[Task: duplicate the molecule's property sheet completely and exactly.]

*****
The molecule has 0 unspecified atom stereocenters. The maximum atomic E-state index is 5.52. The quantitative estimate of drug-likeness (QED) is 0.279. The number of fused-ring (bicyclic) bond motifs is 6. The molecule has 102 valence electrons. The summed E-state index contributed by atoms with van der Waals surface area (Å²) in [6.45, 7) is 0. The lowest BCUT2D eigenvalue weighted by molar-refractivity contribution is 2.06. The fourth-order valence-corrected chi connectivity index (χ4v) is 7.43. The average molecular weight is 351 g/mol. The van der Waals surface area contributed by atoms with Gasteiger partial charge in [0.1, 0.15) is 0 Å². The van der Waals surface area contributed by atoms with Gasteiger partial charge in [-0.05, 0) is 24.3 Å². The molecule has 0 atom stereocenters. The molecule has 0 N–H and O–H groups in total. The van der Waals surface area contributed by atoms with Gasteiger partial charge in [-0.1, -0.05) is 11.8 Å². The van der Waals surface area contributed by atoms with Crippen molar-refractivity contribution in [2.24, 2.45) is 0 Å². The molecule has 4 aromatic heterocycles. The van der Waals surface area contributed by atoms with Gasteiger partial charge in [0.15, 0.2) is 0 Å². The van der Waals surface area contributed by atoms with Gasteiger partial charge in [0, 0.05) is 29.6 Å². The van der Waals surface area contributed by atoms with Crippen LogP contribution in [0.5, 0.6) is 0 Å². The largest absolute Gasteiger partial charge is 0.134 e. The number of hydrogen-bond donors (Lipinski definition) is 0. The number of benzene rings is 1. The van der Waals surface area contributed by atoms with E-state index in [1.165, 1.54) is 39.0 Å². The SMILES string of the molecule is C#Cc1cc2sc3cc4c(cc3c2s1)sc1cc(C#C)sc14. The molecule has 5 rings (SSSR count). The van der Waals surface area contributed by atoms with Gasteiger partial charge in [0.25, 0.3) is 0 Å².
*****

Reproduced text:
The molecule has 0 unspecified atom stereocenters. The maximum atomic E-state index is 5.52. The quantitative estimate of drug-likeness (QED) is 0.279. The number of fused-ring (bicyclic) bond motifs is 6. The molecule has 102 valence electrons. The summed E-state index contributed by atoms with van der Waals surface area (Å²) in [6.45, 7) is 0. The lowest BCUT2D eigenvalue weighted by molar-refractivity contribution is 2.06. The fourth-order valence-corrected chi connectivity index (χ4v) is 7.43. The average molecular weight is 351 g/mol. The van der Waals surface area contributed by atoms with Gasteiger partial charge in [0.1, 0.15) is 0 Å². The van der Waals surface area contributed by atoms with Gasteiger partial charge in [-0.05, 0) is 24.3 Å². The molecule has 0 atom stereocenters. The molecule has 0 N–H and O–H groups in total. The van der Waals surface area contributed by atoms with Gasteiger partial charge in [-0.1, -0.05) is 11.8 Å². The van der Waals surface area contributed by atoms with Crippen molar-refractivity contribution in [2.24, 2.45) is 0 Å². The molecule has 4 aromatic heterocycles. The van der Waals surface area contributed by atoms with Gasteiger partial charge in [0.15, 0.2) is 0 Å². The van der Waals surface area contributed by atoms with Gasteiger partial charge in [0, 0.05) is 29.6 Å². The van der Waals surface area contributed by atoms with Crippen LogP contribution in [0.5, 0.6) is 0 Å². The largest absolute Gasteiger partial charge is 0.134 e. The number of hydrogen-bond donors (Lipinski definition) is 0. The number of benzene rings is 1. The van der Waals surface area contributed by atoms with E-state index in [1.165, 1.54) is 39.0 Å². The SMILES string of the molecule is C#Cc1cc2sc3cc4c(cc3c2s1)sc1cc(C#C)sc14. The molecule has 5 rings (SSSR count). The van der Waals surface area contributed by atoms with Gasteiger partial charge in [0.25, 0.3) is 0 Å².